February 5, 2015

Bank Asya operation’s economic and legal sanctions

Günal Kurşun

The Savings Deposit Insurance Fund (TMSF) has taken over management control of 63 percent of the privileged shares in Bank Asya, Turkey's biggest Islamic lender, as part of a government-operated crackdown on institutions affiliated with the Hizmet movement. Last Tuesday, the Banking Regulation and Supervision Agency (BDDK) ordered the TMSF to take control of 63 percent of the bank's stocks and appointed a new board of directors. The banking watchdog claimed that the bank "violated the condition that it should maintain transparency with an open partnership structure and organizational scheme.”

I became very curious and searched on the internet for a previous example in the world of such a seizure and I found nothing. The government has been carrying out a campaign to force Bank Asya out of business due to its ties with the Hizmet movement. Following severe corruption allegations against key government figures and four ex-ministers that surfaced on Dec. 17 and 25, 2013, the ruling Justice and Development Party (AK Party) convinced firms and public institutions to withdraw deposits from the bank in order to damage its financial integrity.

“Throughout last year, the government took a variety of strikes at the lender, and at one point President Recep Tayyip Erdoğan claimed that the bank had ‘already sunk',” reads an article yesterday's Today's Zaman. It was a clear intervention by the president and an attempt to defame Bank Asya for political reasons.

Yesterday, Prime Minister Ahmet Davutoğlu said on TV that this operation is not a political one. As Erdoğan's words contradict Davutoğlu's speech yesterday, we can clearly see that this operation on Bank Asya is political. The legal grounds are ridiculous: Bank administrators did not give their identity records to the BDDK. It is true that all bank administrators have to give details of their identity to the BDDK according to the Banking Law, but a violation of this provision warrants a fine at best. For the first time, we are seeing this provision being presented as legal grounds for seizure, and it is clearly illegal. The measure that the BDDK has asked the TMSF to carry out is disproportionate to the violation, and this issue will be brought to domestic judicial channels as well as to the European Court of Human Rights (ECtHR). Since the ECtHR is an independent and impartial institution, it will find this to be a violation of right to property described in Additional Protocol 1.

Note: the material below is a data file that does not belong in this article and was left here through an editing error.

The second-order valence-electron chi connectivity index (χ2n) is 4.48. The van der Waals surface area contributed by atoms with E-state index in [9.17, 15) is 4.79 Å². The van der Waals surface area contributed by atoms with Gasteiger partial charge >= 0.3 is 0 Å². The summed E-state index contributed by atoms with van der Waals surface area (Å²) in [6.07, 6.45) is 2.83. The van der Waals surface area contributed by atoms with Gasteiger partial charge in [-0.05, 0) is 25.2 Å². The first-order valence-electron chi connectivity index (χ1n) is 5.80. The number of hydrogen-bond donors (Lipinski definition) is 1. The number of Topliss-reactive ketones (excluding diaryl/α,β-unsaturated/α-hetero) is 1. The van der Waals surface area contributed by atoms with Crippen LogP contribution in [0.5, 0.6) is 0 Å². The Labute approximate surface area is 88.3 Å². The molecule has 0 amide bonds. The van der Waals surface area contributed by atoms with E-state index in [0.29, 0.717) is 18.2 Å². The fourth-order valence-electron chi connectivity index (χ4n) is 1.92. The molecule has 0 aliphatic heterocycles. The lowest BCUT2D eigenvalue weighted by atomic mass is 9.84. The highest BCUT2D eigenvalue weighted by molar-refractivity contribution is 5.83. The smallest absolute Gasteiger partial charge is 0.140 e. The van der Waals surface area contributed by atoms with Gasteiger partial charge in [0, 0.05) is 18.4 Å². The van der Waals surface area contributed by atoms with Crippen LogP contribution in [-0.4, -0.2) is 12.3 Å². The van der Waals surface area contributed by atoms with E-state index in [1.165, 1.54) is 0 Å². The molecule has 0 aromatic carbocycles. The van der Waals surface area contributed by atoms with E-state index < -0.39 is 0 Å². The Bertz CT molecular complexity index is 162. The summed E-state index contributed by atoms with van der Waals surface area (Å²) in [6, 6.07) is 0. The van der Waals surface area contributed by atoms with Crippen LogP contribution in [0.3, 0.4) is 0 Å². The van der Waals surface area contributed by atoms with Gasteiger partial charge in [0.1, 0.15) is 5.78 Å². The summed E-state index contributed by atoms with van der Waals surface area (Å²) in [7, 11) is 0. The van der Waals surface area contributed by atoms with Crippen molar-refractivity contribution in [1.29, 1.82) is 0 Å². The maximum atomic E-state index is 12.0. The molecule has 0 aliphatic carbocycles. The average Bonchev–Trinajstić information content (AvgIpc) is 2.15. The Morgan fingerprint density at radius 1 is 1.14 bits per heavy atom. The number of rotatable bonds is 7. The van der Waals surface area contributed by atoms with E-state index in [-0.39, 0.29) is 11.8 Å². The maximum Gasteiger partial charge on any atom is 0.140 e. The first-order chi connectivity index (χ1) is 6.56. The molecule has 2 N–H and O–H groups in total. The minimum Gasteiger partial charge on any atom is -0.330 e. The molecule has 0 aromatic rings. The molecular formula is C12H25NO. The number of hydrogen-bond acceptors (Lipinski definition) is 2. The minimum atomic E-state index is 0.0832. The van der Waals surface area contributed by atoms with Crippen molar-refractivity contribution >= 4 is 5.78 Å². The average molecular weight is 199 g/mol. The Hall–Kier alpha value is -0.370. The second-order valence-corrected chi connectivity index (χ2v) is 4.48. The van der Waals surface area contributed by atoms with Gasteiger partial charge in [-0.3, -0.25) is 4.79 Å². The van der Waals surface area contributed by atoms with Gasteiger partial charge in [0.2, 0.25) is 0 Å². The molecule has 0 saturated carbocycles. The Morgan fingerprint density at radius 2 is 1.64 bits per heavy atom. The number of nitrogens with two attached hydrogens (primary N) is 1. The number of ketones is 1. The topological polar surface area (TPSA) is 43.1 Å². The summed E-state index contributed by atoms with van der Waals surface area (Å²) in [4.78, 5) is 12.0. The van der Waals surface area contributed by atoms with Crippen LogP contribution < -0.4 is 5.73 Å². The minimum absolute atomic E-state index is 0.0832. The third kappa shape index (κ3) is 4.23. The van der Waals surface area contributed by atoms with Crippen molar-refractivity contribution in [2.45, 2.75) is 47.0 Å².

By the way, we can say that it is a clear violation of the Constitution as well. The freedom of enterprise is outlined in Article 48 of the Constitution. It reads: “The establishment of private enterprises is free. The state shall take measures to ensure that private enterprises operate in accordance with national economic requirements and social objectives and in security and stability.” What a secure and stable way of ensuring the operation of a private enterprise!

Everyone is sure that the president ordered this operation. Even though the BDDK is an independent administrative authority on paper, it is a known reality that it can not operate against Erdoğan's will. Therefore, it is implied that this operation is a kind of economic revenge on the part of Erdoğan against Islamic scholar Fethullah Gülen's Hizmet movement. Is there anyone who still believes that foreign investment will come to Turkey after this arbitrary economic crackdown?

British statesman Winston Churchill said: “Some people regard private enterprise as a predatory tiger to be shot. Others look on it as a cow they can milk. Not enough people see it as a healthy horse, pulling a sturdy wagon.” This week, Erdoğan shot the horse, and we will soon see the outcome for the wagon.

Published on Today's Zaman, 05 February 2015, Thursday